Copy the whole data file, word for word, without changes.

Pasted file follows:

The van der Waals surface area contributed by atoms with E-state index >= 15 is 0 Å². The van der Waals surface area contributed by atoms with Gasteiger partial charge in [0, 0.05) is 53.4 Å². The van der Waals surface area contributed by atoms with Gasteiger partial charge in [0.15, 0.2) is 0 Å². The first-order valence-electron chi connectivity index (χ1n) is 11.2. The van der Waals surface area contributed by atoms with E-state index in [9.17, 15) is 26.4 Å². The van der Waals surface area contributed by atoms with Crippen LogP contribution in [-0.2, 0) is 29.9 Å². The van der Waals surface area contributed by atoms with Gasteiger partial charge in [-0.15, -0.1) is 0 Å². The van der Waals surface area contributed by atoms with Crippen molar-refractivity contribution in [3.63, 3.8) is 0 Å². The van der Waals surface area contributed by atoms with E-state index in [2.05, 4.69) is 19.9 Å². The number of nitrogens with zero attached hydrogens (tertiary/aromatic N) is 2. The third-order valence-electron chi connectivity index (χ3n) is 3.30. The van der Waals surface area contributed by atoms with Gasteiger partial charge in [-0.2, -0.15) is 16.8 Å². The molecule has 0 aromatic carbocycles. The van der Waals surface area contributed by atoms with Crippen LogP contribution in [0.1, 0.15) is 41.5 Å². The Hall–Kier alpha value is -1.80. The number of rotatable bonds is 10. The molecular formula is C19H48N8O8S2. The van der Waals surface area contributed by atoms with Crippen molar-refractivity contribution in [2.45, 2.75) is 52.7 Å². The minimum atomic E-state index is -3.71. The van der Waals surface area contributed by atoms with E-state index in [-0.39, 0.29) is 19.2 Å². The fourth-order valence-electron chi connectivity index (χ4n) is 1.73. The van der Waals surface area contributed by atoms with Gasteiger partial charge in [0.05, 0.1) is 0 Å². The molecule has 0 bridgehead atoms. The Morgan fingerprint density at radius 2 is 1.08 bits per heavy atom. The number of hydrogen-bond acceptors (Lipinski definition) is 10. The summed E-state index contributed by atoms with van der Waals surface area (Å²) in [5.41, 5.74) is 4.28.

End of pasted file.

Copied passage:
The van der Waals surface area contributed by atoms with E-state index >= 15 is 0 Å². The van der Waals surface area contributed by atoms with Gasteiger partial charge in [0, 0.05) is 53.4 Å². The van der Waals surface area contributed by atoms with Gasteiger partial charge in [0.15, 0.2) is 0 Å². The first-order valence-electron chi connectivity index (χ1n) is 11.2. The van der Waals surface area contributed by atoms with E-state index in [9.17, 15) is 26.4 Å². The van der Waals surface area contributed by atoms with Crippen LogP contribution in [-0.2, 0) is 29.9 Å². The van der Waals surface area contributed by atoms with Gasteiger partial charge in [-0.15, -0.1) is 0 Å². The van der Waals surface area contributed by atoms with Crippen molar-refractivity contribution in [3.63, 3.8) is 0 Å². The van der Waals surface area contributed by atoms with E-state index in [2.05, 4.69) is 19.9 Å². The number of nitrogens with zero attached hydrogens (tertiary/aromatic N) is 2. The third-order valence-electron chi connectivity index (χ3n) is 3.30. The van der Waals surface area contributed by atoms with Gasteiger partial charge in [-0.2, -0.15) is 16.8 Å². The molecule has 0 aromatic carbocycles. The van der Waals surface area contributed by atoms with Crippen LogP contribution in [0.1, 0.15) is 41.5 Å². The Hall–Kier alpha value is -1.80. The number of rotatable bonds is 10. The molecular formula is C19H48N8O8S2. The van der Waals surface area contributed by atoms with Crippen molar-refractivity contribution in [2.45, 2.75) is 52.7 Å². The minimum atomic E-state index is -3.71. The van der Waals surface area contributed by atoms with E-state index in [-0.39, 0.29) is 19.2 Å². The fourth-order valence-electron chi connectivity index (χ4n) is 1.73. The van der Waals surface area contributed by atoms with Gasteiger partial charge in [0.05, 0.1) is 0 Å². The molecule has 0 bridgehead atoms. The Morgan fingerprint density at radius 2 is 1.08 bits per heavy atom. The number of hydrogen-bond acceptors (Lipinski definition) is 10. The summed E-state index contributed by atoms with van der Waals surface area (Å²) in [5.41, 5.74) is 4.28.